Document Detail

The relationship between plasma potassium concentration and muscle torque during recovery following intense exercise.
MedLine Citation:
PMID:  9189736     Owner:  NLM     Status:  MEDLINE    
The present study investigated the relationship between plasma potassium ion concentration ([K+]) and skeletal muscle torque during three different 15-min recovery periods after fatigue induced by four 30-s sprints. Four males and one female completed the multiple sprint exercise on three separate days; recovery was passive, i.e. no cycling exercise (PRec), active cycling at 30% peak oxygen consumption. VO2peak (30% Rec) and active cycling at 60% VO2peak (60% Rec). Plasma [K+] was measured from blood sampled from an antecubital vein of subjects at rest and at 0, 3, 5, 10 and 15 min into each recovery. Isokinetic leg strength was measured at rest and at 1, 6, 11 and 16 min during each recovery. Following the exhaustive sprints, [K+] increased significantly from an average mean (SEM) resting value of 3.81 (0.07) mmol.l-1 to 4.48 (0.19) mmol.l-1 (P < 0.01). In all recovery conditions, plasma [K+] returned to resting levels within 3 min following the fourth sprint. However, in the two active recovery conditions plasma [K+] increased over the remainder of the recovery periods to 4.36 (0.12) mmol.l-1 in the 30% Rec condition and 4.62 (0.12) mmol.l-1 in the 60% Rec condition, the latter being significantly higher than the former (P < 0.01). The maximum torque measured following the sprints decreased significantly, on average, to 61.1 (8.36)% of peak levels (P < 0.01). After 15 min of recovery, maximum torque was highest in the 30% Rec condition at 92.13 (3.06)% of peak levels (P < 0.01), compared to 85.23 (3.64)% and 85.71 (0.82)% for the PRec and 60% Rec conditions, respectively. In contrast to the significant differences in plasma [K+] across all three recovery conditions, muscle torque recovery was significantly different in only the 30% Rec condition. In summary, recovery of peak levels of muscle torque following fatiguing exercise does not appear to follow changes in plasma [K+].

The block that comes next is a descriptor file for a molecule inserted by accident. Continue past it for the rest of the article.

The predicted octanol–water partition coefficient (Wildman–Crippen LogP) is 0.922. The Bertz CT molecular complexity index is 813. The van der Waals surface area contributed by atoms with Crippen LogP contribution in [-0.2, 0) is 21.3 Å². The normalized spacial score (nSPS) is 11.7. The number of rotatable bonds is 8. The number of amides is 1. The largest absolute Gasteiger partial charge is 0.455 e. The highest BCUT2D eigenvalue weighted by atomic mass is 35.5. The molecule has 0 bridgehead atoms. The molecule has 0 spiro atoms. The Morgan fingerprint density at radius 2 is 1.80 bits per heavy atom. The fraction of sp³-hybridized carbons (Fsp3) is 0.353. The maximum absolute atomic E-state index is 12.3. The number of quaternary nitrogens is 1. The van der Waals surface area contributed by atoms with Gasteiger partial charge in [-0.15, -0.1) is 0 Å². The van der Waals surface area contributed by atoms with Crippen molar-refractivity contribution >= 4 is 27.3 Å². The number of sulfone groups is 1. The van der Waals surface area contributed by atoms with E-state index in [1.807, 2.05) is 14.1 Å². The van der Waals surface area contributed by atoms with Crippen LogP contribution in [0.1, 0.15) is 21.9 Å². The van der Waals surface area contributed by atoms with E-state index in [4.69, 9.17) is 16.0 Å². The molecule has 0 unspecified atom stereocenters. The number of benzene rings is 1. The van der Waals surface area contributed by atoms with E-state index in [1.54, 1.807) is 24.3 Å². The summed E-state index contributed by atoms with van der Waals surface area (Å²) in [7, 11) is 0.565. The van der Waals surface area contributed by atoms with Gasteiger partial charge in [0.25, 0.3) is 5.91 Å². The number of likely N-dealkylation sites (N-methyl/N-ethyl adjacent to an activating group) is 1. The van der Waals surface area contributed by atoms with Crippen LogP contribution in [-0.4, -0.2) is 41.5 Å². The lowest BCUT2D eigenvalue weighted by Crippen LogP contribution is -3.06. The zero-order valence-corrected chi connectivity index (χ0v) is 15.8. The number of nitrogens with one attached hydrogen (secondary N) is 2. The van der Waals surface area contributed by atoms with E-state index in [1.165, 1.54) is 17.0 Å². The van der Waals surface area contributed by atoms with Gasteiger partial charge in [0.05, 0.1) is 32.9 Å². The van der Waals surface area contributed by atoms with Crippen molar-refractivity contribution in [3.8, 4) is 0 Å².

C M McEniery; D G Jenkins; C Barnett
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Publication Detail:
Type:  Journal Article    
Journal Detail:
Title:  European journal of applied physiology and occupational physiology     Volume:  75     ISSN:  0301-5548     ISO Abbreviation:  Eur J Appl Physiol Occup Physiol     Publication Date:  1997  
Date Detail:
Created Date:  1997-08-01     Completed Date:  1997-08-01     Revised Date:  2004-11-17    
Medline Journal Info:
Nlm Unique ID:  0410266     Medline TA:  Eur J Appl Physiol Occup Physiol     Country:  GERMANY    
Other Details:
Languages:  eng     Pagination:  462-6     Citation Subset:  IM; S    
Department of Human Movement Studies, University of Queensland, Australia.
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MeSH Terms
Exercise / physiology*
Muscle Fatigue / physiology
Muscle, Skeletal / physiology*
Potassium / blood*
Reg. No./Substance:

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